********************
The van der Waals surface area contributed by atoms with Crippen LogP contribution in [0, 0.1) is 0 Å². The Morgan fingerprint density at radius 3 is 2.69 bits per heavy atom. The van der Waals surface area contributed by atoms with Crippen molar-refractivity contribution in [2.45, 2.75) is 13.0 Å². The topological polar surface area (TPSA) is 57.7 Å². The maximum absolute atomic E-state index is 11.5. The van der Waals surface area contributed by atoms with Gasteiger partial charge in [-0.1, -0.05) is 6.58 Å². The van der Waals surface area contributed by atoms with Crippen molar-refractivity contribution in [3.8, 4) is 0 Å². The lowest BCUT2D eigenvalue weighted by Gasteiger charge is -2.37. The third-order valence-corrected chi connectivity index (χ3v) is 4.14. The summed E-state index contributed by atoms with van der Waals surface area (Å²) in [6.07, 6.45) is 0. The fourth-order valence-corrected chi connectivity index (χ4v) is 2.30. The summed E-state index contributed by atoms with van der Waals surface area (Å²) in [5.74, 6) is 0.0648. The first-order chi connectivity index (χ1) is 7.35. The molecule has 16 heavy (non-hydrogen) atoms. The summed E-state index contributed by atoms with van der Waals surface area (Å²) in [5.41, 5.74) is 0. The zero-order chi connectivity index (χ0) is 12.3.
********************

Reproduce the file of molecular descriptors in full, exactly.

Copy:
The van der Waals surface area contributed by atoms with Crippen LogP contribution in [0, 0.1) is 0 Å². The Morgan fingerprint density at radius 3 is 2.69 bits per heavy atom. The van der Waals surface area contributed by atoms with Crippen molar-refractivity contribution in [2.45, 2.75) is 13.0 Å². The topological polar surface area (TPSA) is 57.7 Å². The maximum absolute atomic E-state index is 11.5. The van der Waals surface area contributed by atoms with Gasteiger partial charge in [-0.1, -0.05) is 6.58 Å². The van der Waals surface area contributed by atoms with Crippen molar-refractivity contribution in [3.8, 4) is 0 Å². The lowest BCUT2D eigenvalue weighted by Gasteiger charge is -2.37. The third-order valence-corrected chi connectivity index (χ3v) is 4.14. The summed E-state index contributed by atoms with van der Waals surface area (Å²) in [6.07, 6.45) is 0. The fourth-order valence-corrected chi connectivity index (χ4v) is 2.30. The summed E-state index contributed by atoms with van der Waals surface area (Å²) in [5.74, 6) is 0.0648. The first-order chi connectivity index (χ1) is 7.35. The molecule has 16 heavy (non-hydrogen) atoms. The summed E-state index contributed by atoms with van der Waals surface area (Å²) in [5.41, 5.74) is 0. The zero-order chi connectivity index (χ0) is 12.3.